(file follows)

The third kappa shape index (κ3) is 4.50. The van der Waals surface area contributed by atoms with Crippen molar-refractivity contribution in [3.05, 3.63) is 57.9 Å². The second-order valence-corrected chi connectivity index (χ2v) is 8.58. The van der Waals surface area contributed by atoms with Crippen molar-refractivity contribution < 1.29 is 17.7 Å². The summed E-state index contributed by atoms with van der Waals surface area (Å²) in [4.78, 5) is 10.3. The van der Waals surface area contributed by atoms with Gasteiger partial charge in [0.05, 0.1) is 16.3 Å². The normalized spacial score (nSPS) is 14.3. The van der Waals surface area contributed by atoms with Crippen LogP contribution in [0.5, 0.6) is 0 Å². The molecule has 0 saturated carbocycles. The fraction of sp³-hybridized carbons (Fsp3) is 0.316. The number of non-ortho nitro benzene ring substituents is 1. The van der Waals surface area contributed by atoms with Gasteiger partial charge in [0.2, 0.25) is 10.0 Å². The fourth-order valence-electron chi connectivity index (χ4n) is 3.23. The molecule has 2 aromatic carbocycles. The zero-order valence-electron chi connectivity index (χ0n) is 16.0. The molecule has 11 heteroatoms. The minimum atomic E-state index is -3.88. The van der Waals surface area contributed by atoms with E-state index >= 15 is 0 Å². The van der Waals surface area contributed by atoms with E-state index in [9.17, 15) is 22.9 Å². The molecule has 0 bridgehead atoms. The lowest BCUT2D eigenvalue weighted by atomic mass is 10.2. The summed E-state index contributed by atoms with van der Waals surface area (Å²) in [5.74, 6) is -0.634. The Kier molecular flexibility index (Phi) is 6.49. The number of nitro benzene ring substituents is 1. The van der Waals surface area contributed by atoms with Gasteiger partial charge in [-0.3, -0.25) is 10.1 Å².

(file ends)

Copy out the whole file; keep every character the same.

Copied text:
The third kappa shape index (κ3) is 4.50. The van der Waals surface area contributed by atoms with Crippen molar-refractivity contribution in [3.05, 3.63) is 57.9 Å². The second-order valence-corrected chi connectivity index (χ2v) is 8.58. The van der Waals surface area contributed by atoms with Crippen molar-refractivity contribution < 1.29 is 17.7 Å². The summed E-state index contributed by atoms with van der Waals surface area (Å²) in [4.78, 5) is 10.3. The van der Waals surface area contributed by atoms with Gasteiger partial charge in [0.05, 0.1) is 16.3 Å². The normalized spacial score (nSPS) is 14.3. The van der Waals surface area contributed by atoms with Crippen LogP contribution in [0.5, 0.6) is 0 Å². The molecule has 0 saturated carbocycles. The fraction of sp³-hybridized carbons (Fsp3) is 0.316. The number of non-ortho nitro benzene ring substituents is 1. The van der Waals surface area contributed by atoms with Gasteiger partial charge in [0.2, 0.25) is 10.0 Å². The fourth-order valence-electron chi connectivity index (χ4n) is 3.23. The molecule has 2 aromatic carbocycles. The zero-order valence-electron chi connectivity index (χ0n) is 16.0. The molecule has 11 heteroatoms. The minimum atomic E-state index is -3.88. The van der Waals surface area contributed by atoms with E-state index >= 15 is 0 Å². The van der Waals surface area contributed by atoms with E-state index in [9.17, 15) is 22.9 Å². The molecule has 0 bridgehead atoms. The lowest BCUT2D eigenvalue weighted by atomic mass is 10.2. The summed E-state index contributed by atoms with van der Waals surface area (Å²) in [5.74, 6) is -0.634. The Kier molecular flexibility index (Phi) is 6.49. The number of nitro benzene ring substituents is 1. The van der Waals surface area contributed by atoms with Gasteiger partial charge in [-0.3, -0.25) is 10.1 Å².